WWII Tank Traps, Northern Beaches

What is this pyramid shaped concrete block doing sticking out of the water at Bayview on the shore of the Pittwater estuary? This is in fact some of the last remaining evidence of the impact that World War II had on Sydney during the early 1940s.

During the war, Sydney suffered a couple of arguably minor incidences, including the Japanese raid on Sydney Harbour in 1942 and the shelling of the Eastern suburbs approximately a week later. But it’s hard to imagine what the feeling must have been like around Sydney during these times as the fear of Japanese invasion grew.

In 1941-1942 the Federal Government wanted to ensure that mainland Australia had adequate defences in place to help defend against such an invasion. As a result the Allied Works Council was formed to ensure these were put in place. This concrete tetrahedron tank trap was one of such measures.

The Northern beaches was identified as a region particularly susceptible to land invasion from the Japanese. So 300 of these tank traps were strategically placed along the shoreline with the first group of eight traps placed on Fairy Bower Beach in Manly. Each trap was about 5 feet high and weighed approximately 2 tonnes. They were embedded in the mud and at this point placed in between mangrove trees which I assume provided additional protection from landing vehicles. I read that only six of these traps remain intact.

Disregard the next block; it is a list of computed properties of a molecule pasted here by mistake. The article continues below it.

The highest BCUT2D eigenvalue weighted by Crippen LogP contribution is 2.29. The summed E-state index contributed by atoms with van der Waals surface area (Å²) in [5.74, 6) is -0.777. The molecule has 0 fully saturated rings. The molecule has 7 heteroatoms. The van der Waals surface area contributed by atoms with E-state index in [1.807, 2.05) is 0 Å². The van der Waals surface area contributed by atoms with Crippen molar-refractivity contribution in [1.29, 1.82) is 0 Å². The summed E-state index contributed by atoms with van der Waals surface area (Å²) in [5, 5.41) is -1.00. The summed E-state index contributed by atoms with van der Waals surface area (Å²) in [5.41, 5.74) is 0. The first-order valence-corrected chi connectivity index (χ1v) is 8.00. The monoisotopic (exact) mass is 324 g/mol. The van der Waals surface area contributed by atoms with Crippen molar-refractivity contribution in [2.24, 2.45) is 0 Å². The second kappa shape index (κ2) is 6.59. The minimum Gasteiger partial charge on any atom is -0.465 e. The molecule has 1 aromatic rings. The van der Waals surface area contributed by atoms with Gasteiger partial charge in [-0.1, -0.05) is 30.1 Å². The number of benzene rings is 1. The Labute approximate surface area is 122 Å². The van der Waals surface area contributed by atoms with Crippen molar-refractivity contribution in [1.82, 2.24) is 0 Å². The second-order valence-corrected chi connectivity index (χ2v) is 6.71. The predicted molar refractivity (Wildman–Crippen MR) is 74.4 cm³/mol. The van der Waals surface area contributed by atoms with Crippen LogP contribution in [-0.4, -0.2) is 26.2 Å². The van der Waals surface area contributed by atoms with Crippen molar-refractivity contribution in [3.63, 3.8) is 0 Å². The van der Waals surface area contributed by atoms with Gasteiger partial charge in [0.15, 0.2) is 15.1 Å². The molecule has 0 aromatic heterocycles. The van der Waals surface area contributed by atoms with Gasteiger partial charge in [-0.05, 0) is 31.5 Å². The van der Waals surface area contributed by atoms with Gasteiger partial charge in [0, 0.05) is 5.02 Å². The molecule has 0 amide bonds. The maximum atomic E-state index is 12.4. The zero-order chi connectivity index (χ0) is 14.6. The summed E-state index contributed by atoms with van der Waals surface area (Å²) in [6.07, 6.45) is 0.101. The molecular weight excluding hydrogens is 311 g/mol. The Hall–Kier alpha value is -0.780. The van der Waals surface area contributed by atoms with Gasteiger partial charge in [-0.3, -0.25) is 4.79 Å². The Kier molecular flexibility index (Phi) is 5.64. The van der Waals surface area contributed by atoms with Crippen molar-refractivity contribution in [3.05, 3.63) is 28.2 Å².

Visiting this site on a typical sunny Sydney day as people walk past with their dogs and others out in their sailing boats, it’s hard to imagine what it must have been like in the early 40s with black out laws were in place, a submarine boom net across Sydney harbour and barbed wire fences on many of our major beaches including Bondi. Do you know of any stories about life in Sydney during WWI or WWII? Perhaps told by your parents or grandparents? Or perhaps we have some followers old enough to give personal accounts?

Note: I try to be as accurate as possible but make no guarantees. Please use this information at your own risk.


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